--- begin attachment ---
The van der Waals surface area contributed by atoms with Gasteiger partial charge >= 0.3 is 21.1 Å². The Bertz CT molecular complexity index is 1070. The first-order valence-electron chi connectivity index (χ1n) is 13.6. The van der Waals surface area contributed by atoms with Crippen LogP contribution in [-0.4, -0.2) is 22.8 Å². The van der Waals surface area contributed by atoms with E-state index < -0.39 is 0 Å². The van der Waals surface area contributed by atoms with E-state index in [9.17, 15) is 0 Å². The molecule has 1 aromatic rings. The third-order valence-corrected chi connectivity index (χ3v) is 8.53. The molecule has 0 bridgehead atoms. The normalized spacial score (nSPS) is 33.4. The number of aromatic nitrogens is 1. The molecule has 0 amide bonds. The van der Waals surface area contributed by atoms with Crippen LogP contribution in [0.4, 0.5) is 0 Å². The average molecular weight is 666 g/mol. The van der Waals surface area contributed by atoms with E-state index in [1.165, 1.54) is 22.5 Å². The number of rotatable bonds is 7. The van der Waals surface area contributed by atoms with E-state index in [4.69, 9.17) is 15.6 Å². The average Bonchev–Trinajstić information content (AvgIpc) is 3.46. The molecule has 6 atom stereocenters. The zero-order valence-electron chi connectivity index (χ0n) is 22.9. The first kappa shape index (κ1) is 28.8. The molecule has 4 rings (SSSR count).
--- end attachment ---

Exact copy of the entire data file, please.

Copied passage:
The van der Waals surface area contributed by atoms with Gasteiger partial charge >= 0.3 is 21.1 Å². The Bertz CT molecular complexity index is 1070. The first-order valence-electron chi connectivity index (χ1n) is 13.6. The van der Waals surface area contributed by atoms with Crippen LogP contribution in [-0.4, -0.2) is 22.8 Å². The van der Waals surface area contributed by atoms with E-state index < -0.39 is 0 Å². The van der Waals surface area contributed by atoms with E-state index in [9.17, 15) is 0 Å². The molecule has 1 aromatic rings. The third-order valence-corrected chi connectivity index (χ3v) is 8.53. The molecule has 0 bridgehead atoms. The normalized spacial score (nSPS) is 33.4. The number of aromatic nitrogens is 1. The molecule has 0 amide bonds. The van der Waals surface area contributed by atoms with Crippen LogP contribution in [0.4, 0.5) is 0 Å². The average molecular weight is 666 g/mol. The van der Waals surface area contributed by atoms with E-state index in [1.165, 1.54) is 22.5 Å². The number of rotatable bonds is 7. The van der Waals surface area contributed by atoms with E-state index in [4.69, 9.17) is 15.6 Å². The average Bonchev–Trinajstić information content (AvgIpc) is 3.46. The molecule has 6 atom stereocenters. The zero-order valence-electron chi connectivity index (χ0n) is 22.9. The first kappa shape index (κ1) is 28.8. The molecule has 4 rings (SSSR count).